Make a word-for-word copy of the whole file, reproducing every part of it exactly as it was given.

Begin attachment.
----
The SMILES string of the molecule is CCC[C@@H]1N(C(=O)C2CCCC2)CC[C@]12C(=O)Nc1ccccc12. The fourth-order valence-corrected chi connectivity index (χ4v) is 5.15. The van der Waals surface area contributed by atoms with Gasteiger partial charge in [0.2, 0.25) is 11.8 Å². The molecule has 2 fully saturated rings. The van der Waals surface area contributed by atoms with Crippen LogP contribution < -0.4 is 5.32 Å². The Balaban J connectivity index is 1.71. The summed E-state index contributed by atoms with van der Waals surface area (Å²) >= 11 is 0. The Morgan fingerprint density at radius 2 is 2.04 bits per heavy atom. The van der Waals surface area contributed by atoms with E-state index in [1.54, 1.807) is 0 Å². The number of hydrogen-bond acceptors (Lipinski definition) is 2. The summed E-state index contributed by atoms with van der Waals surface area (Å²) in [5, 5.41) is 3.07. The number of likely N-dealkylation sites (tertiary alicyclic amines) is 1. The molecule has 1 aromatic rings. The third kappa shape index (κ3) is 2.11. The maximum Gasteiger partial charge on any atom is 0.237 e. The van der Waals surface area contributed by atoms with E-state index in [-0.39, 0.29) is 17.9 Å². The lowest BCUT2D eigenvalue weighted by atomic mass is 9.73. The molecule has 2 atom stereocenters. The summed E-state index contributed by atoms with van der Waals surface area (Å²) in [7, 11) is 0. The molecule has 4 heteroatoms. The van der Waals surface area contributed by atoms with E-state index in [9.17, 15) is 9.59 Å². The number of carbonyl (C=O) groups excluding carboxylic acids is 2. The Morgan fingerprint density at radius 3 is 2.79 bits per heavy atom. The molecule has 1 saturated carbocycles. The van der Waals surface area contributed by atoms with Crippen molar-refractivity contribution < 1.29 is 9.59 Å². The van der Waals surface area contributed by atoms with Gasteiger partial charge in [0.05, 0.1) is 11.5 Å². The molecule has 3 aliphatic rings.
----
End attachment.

The SMILES string of the molecule is CCC[C@@H]1N(C(=O)C2CCCC2)CC[C@]12C(=O)Nc1ccccc12. The fourth-order valence-corrected chi connectivity index (χ4v) is 5.15. The van der Waals surface area contributed by atoms with Gasteiger partial charge in [0.2, 0.25) is 11.8 Å². The molecule has 2 fully saturated rings. The van der Waals surface area contributed by atoms with Crippen LogP contribution < -0.4 is 5.32 Å². The Balaban J connectivity index is 1.71. The summed E-state index contributed by atoms with van der Waals surface area (Å²) >= 11 is 0. The Morgan fingerprint density at radius 2 is 2.04 bits per heavy atom. The van der Waals surface area contributed by atoms with E-state index in [1.54, 1.807) is 0 Å². The number of hydrogen-bond acceptors (Lipinski definition) is 2. The summed E-state index contributed by atoms with van der Waals surface area (Å²) in [5, 5.41) is 3.07. The number of likely N-dealkylation sites (tertiary alicyclic amines) is 1. The molecule has 1 aromatic rings. The third kappa shape index (κ3) is 2.11. The maximum Gasteiger partial charge on any atom is 0.237 e. The van der Waals surface area contributed by atoms with E-state index in [-0.39, 0.29) is 17.9 Å². The lowest BCUT2D eigenvalue weighted by atomic mass is 9.73. The molecule has 2 atom stereocenters. The summed E-state index contributed by atoms with van der Waals surface area (Å²) in [7, 11) is 0. The molecule has 4 heteroatoms. The van der Waals surface area contributed by atoms with E-state index in [9.17, 15) is 9.59 Å². The number of carbonyl (C=O) groups excluding carboxylic acids is 2. The Morgan fingerprint density at radius 3 is 2.79 bits per heavy atom. The molecule has 1 saturated carbocycles. The van der Waals surface area contributed by atoms with Crippen molar-refractivity contribution < 1.29 is 9.59 Å². The van der Waals surface area contributed by atoms with Gasteiger partial charge in [0.05, 0.1) is 11.5 Å². The molecule has 3 aliphatic rings.